Women to the fore
Eco-feminism is very much alive in India.
Consult and implement
The Indian Forest Service continues to draw many women, though it is only in the last two decades that the inherent relationship between women and Nature has been recognised and explored. This has mainstreamed into our forest and environmental policies. Relocation of tribal populations, when not properly conceptualised or implemented evolves into displacement, and this affects women intensely. Their coping strategies lose relevance in new surroundings, rendering the women more vulnerable. More than the issues of population growth and expansion, it is the growing disparity in the distribution and ownership of wealth that derails conservation. A well-entrenched consultative process among the stakeholders could probably be the first step that could be thought of, although we need to back this up with some locale specific innovative projects.
JAYANTHI MURALI, IFS
Head of Division State Planning Commission, Chennai
Source: The good earth – CHEN – The Hindu
Date Visited: Sun Sep 11 2016 11:03:18 GMT+0200 (CEST)
Who cares about the environment? Some notes on the ecological crisis in India
Shashank Kela, Kafila, July 12, 2015 | To read the full article, click here >>
The past few months have been exceptional, in one respect at least, for the Indian press: a serious structural problem has actually been given the attention it deserves. The Economic Times continues to play a prominent part in discussing air pollution in Delhi – there is no other city in the world where it is so bad. Nor is this all: including Delhi, India now boasts thirteen out of twenty cities with the worst air. […]
This indifference whereby environmental issues are cursorily invoked and swiftly forgotten reflects a wider and more pervasive apathy. The truth is that the Indian voter displays little concern about environmental problems even when their effects upon his or her health and livelihoods would appear to be obvious. […]
One consequence of our deeply fissured social structure is that collective effort tends to focus upon capturing the institutions of state, and networks of patronage associated with them, to the exclusion of co-operative action to solve local problems. The myth of the village community, whether peddled by Gandhians, socialists, right wing ideologues or imperial officials, has always been just that – a myth. […]
All the forest department can do is attenuate it through punitive action. Participatory conservationists must work with it while seeking to overturn this pattern of hostility. The experiments are few and far between: a project in the high Himalayas that works with local communities, persuading them to set aside part of their commons for wild ungulates in return for an annual payment made into the village fund. The results are promising: local populations of bharal and ibex, the natural prey of snow leopards, have increased; as a result rates of predation on domestic livestock have gone down. The basic idea – to increase the natural prey base of this unique predator and diminish the hostility of local communities towards it – seems workable. […]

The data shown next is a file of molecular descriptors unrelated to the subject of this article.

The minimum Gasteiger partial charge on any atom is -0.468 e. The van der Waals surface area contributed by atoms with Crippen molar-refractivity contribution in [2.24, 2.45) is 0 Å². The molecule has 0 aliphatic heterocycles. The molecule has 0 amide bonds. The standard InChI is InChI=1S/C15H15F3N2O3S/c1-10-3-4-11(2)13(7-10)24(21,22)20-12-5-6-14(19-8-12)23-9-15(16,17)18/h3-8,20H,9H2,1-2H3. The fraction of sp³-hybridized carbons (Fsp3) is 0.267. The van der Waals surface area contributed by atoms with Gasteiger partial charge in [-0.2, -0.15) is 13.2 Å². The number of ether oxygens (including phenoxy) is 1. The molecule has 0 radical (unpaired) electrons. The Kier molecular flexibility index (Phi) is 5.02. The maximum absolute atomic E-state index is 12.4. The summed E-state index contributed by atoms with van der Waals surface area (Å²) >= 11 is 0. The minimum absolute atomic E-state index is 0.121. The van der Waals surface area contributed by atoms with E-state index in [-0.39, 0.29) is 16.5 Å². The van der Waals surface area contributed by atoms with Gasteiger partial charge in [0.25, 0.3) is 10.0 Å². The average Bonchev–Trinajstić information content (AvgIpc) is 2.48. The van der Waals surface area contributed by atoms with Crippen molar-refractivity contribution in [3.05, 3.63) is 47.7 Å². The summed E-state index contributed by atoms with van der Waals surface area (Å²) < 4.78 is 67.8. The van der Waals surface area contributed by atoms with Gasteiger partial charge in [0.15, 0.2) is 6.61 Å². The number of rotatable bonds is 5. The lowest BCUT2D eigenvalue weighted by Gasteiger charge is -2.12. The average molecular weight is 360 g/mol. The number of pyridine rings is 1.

Each of these projects has a hard conservation component in terms of research or protection or both. Apart from this, there are any number of tourism based initiatives whose goal is to provide local communities with a tangible stake in conservation.
Yet these experiments, valuable though they are, are only a tiny fraction of what should be possible in a country of India’s size and diversity. One reason is that the participatory conservation movement – such as it is – is still in its infancy. Another stems from the lack of dialogue with groups that might have interests in common: adivasi organizations, for example. The inherent conflict between the right to use natural resources and the goal of conserving them did not prevent some conservationists from welcoming the passage of the Forest Rights Act. Yet the two sets of actors continue to talk past each other. Adivasi organizations take the position that adivasi use of forests is sustainable because based on a traditional corpus of knowledge, without bothering to reflect that these practices may have broken down or become irrelevant in altered ecological circumstances. Conservationists tend to ignore a long history of dispossession and environmental devastation caused by the state: it makes little sense to blame local communities for deforestation without recognizing the nature of their alienation and its causes.
Adivasi movements present an idealized, unitary picture of adivasi traditions, pasts and futures. The reality, as always, is more complex and messy. Most adivasi communities contain more than a few members who see education as a gateway to a very different kind of life – one of white collar jobs and urban occupations. In other words, they do not see their future as being on the land. There are other communities who continue to measure their future in terms of the traditional forest based economy. […]
Shashank Kela is the author of A Rogue and Peasant Slave: Adivasi Resistance 1800-2000, a study of adivasi history and politics. He writes occasionally on current affairs and ecology, and can be reached at shashankkela at gmail dot com.
Source: Who cares about the environment? Some notes on the ecological crisis in India: Shashank Kela | Kafila
Date Visited: Sun Sep 11 2016 11:09:10 GMT+0200 (CEST)